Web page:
Taking on the works of James Joyce is akin to an endurance sport.
The reader warms up with some poems, slowly works up to ”A Portrait of the Artist as a Young Man” and, when limber, tackles ”Ulysses” or ”Finnegans Wake,” two literary marathons.
Martin Hanley, an actor and runner, realized this more than 20 years ago while struggling with ”Finnegans Wake.” Like those in a road race, readers who make it to the finish really, really want to. So, he wondered, why not create a 10-kilometer race through this leafy suburb south of Boston in honor of Joyce?
”I figured, why not take the two worlds that are important to me and merge them into something that works as performance art?” Mr. Hanley said. ”I call it the convergence of active minds and hearts.”
And with that, the first James Joyce Ramble rolled on March 26, 1984, with more than 200 running in honor of Joyce. It made sense. Joyce was known to enjoy running; Stephen Dedalus in the semi-autobiographical ”Portrait of the Artist” did as well. The race gained renown in, and participants from, athletic, literary and Irish circles.
The popular after-party with thousands of gallons of free beer helped. But it was a joke that turned the race into something special about 15 years ago.
Mr. Hanley recalled that a participant thought it would be funny to read ”Ulysses” aloud as he ran and at points to stop and read to those racing by. ”I scratched my head and said, ‘This might work,’ ” Mr. Hanley said.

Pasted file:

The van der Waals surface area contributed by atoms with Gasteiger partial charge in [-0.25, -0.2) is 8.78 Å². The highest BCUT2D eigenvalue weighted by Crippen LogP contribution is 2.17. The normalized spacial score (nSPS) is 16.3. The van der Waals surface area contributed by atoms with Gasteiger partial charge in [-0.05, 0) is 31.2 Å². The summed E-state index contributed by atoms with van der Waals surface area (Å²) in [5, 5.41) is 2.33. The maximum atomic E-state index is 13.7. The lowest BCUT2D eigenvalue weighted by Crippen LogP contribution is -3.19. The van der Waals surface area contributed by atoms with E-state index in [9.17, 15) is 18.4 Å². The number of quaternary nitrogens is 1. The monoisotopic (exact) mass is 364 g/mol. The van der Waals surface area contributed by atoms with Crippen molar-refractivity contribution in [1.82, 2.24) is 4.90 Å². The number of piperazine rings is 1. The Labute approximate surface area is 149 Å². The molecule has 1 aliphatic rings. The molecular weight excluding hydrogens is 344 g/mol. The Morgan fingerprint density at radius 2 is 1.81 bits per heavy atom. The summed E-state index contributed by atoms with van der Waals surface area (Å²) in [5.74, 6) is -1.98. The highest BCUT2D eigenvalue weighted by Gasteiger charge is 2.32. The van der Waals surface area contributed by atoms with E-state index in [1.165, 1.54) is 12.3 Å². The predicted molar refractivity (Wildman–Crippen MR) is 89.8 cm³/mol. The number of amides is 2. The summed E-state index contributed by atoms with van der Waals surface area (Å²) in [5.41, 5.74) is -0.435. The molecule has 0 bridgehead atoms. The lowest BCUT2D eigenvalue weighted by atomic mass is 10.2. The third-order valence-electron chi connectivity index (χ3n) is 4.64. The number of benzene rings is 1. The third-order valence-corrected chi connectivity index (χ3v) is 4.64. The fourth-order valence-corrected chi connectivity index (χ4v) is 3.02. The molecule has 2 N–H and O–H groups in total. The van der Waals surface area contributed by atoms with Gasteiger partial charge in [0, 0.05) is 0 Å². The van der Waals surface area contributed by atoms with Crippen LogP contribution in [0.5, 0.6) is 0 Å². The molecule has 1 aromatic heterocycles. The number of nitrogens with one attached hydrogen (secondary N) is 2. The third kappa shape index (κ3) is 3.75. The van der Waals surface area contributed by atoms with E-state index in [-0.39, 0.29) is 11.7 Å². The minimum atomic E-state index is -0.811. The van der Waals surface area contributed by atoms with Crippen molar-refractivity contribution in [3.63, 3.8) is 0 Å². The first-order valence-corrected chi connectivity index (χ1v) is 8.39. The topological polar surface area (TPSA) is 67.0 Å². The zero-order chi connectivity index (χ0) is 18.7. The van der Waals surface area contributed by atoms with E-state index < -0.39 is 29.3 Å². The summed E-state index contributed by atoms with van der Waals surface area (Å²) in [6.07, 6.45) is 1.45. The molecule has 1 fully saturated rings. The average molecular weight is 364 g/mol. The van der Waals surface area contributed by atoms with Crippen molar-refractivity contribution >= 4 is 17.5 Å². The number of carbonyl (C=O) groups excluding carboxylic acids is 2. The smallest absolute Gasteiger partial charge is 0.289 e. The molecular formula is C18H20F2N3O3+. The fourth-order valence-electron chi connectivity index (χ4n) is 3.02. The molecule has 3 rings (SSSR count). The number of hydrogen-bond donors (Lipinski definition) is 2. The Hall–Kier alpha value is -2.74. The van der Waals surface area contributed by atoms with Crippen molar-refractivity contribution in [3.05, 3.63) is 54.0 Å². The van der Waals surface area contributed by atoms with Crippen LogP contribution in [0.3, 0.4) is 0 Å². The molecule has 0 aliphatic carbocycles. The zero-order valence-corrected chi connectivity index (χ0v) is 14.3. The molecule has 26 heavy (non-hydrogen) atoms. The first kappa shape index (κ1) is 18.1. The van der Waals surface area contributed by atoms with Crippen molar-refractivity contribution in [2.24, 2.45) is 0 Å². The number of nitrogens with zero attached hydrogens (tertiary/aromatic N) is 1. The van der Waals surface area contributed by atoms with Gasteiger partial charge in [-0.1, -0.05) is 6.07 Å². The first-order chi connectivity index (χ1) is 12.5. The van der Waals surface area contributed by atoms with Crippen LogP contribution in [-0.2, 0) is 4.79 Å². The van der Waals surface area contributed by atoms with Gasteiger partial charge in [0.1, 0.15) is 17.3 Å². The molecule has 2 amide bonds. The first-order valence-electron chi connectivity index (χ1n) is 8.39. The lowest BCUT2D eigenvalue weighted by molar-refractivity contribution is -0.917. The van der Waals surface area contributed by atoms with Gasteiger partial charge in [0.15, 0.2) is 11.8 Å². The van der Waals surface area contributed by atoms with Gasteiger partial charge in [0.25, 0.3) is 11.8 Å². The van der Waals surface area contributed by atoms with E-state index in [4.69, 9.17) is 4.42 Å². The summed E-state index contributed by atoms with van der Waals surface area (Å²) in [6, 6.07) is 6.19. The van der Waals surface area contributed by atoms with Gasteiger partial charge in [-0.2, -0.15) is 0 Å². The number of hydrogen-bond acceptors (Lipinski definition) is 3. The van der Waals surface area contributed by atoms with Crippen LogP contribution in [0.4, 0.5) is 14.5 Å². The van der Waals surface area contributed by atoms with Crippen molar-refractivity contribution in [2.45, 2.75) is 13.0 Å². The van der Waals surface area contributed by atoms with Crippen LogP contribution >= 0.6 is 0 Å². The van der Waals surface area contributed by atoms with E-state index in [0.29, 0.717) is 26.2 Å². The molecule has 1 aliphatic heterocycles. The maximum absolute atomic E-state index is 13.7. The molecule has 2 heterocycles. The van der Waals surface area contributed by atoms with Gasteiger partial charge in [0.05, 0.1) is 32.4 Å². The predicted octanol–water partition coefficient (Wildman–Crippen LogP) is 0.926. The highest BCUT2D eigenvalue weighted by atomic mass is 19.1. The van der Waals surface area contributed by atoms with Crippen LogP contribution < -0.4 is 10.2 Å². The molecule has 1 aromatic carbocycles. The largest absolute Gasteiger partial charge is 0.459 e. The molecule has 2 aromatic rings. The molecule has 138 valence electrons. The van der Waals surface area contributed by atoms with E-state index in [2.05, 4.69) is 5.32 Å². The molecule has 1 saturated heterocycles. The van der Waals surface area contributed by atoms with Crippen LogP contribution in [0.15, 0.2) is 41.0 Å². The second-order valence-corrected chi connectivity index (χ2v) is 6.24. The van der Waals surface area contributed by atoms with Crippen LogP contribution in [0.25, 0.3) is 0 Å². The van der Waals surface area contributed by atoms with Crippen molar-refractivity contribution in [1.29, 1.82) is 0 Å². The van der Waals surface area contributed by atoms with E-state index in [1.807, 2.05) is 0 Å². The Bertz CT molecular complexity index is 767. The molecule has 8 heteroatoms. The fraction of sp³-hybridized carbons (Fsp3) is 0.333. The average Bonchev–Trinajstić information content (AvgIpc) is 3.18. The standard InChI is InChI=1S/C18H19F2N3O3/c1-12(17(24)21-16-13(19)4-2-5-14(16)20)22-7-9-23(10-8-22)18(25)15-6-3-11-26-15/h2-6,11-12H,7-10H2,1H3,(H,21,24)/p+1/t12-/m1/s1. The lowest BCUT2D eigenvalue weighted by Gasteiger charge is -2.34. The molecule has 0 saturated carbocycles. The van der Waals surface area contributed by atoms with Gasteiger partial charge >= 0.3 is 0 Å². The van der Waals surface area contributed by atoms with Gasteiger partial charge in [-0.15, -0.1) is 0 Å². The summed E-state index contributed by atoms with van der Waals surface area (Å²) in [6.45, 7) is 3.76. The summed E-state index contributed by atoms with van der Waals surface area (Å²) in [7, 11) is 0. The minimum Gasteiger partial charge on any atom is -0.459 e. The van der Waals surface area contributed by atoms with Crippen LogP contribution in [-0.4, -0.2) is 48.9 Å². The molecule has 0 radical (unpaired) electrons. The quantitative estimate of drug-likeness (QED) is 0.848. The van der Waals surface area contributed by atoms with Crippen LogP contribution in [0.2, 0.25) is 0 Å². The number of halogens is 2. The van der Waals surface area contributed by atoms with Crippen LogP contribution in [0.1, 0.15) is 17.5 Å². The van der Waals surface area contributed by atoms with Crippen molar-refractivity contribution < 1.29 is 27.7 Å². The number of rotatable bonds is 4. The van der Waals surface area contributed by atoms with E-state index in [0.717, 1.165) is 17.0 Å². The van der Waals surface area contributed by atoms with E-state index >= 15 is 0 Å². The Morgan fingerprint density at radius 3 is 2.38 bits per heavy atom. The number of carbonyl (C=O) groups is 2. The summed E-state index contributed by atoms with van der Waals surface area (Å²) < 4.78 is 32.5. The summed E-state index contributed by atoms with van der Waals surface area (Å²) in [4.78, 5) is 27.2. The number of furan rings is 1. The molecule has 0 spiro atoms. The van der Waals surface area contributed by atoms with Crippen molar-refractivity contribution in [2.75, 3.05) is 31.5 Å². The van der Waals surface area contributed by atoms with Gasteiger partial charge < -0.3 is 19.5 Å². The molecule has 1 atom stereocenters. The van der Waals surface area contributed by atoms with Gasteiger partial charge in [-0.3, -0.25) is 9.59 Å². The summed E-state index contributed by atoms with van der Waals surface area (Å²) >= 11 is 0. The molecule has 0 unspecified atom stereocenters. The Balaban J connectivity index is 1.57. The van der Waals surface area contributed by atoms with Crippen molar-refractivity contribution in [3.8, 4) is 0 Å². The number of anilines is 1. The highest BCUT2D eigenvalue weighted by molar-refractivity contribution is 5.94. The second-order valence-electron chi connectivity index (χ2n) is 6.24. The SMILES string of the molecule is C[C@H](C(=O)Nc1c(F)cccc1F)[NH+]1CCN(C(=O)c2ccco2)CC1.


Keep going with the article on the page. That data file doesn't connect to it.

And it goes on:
The following year he had actors in period garb read Joyce at various places along the 6.2-mile course through the center of town. The readings became the signature of the race, which now attracts more than 3,000 runners.
Three dozen or so actors are assigned spots on the course and read from one of six works. For this year’s race, which was run today under a bright periwinkle sky, they read from ”Finnegans Wake” during Mile 1.
In the second mile the runners were serenaded with ”Ulysses,” and Mile 3 brought Dedalus and ”Portrait.” The literary pace slowed a bit during Miles 4 and 5, with the actors reciting ”Exiles” and ”Dubliners.” Appropriately, ”The Dead” was the reading of choice for the sixth, and last, mile.
Donald Watson, 48, an actor from Melrose, Mass., stood on a stool in front of a stoplight in Dedham Square and read from ”Ulysses” as the runners breezed past him, his black wool cape fluttering in the wind.